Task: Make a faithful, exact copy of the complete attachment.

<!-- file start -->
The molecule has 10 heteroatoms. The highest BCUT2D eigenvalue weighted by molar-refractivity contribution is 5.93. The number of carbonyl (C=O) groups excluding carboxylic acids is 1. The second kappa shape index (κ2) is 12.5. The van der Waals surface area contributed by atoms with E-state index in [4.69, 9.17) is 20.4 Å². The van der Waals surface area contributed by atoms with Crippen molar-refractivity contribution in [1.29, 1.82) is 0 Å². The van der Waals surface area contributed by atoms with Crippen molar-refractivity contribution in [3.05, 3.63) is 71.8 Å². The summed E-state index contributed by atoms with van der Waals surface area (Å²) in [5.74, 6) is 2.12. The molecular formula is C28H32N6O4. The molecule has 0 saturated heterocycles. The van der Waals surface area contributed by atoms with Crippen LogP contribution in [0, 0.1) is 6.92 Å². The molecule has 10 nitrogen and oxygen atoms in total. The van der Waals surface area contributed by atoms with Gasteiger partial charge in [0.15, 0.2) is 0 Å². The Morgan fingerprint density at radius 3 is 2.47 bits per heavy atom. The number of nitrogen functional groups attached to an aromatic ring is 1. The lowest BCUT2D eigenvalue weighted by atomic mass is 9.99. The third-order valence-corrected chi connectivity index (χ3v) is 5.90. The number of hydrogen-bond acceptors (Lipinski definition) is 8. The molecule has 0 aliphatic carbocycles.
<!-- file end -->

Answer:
The molecule has 10 heteroatoms. The highest BCUT2D eigenvalue weighted by molar-refractivity contribution is 5.93. The number of carbonyl (C=O) groups excluding carboxylic acids is 1. The second kappa shape index (κ2) is 12.5. The van der Waals surface area contributed by atoms with E-state index in [4.69, 9.17) is 20.4 Å². The van der Waals surface area contributed by atoms with Crippen molar-refractivity contribution in [1.29, 1.82) is 0 Å². The van der Waals surface area contributed by atoms with Crippen molar-refractivity contribution in [3.05, 3.63) is 71.8 Å². The summed E-state index contributed by atoms with van der Waals surface area (Å²) in [5.74, 6) is 2.12. The molecular formula is C28H32N6O4. The molecule has 0 saturated heterocycles. The van der Waals surface area contributed by atoms with Crippen LogP contribution in [0, 0.1) is 6.92 Å². The molecule has 10 nitrogen and oxygen atoms in total. The van der Waals surface area contributed by atoms with Gasteiger partial charge in [0.15, 0.2) is 0 Å². The Morgan fingerprint density at radius 3 is 2.47 bits per heavy atom. The number of nitrogen functional groups attached to an aromatic ring is 1. The lowest BCUT2D eigenvalue weighted by atomic mass is 9.99. The third-order valence-corrected chi connectivity index (χ3v) is 5.90. The number of hydrogen-bond acceptors (Lipinski definition) is 8. The molecule has 0 aliphatic carbocycles.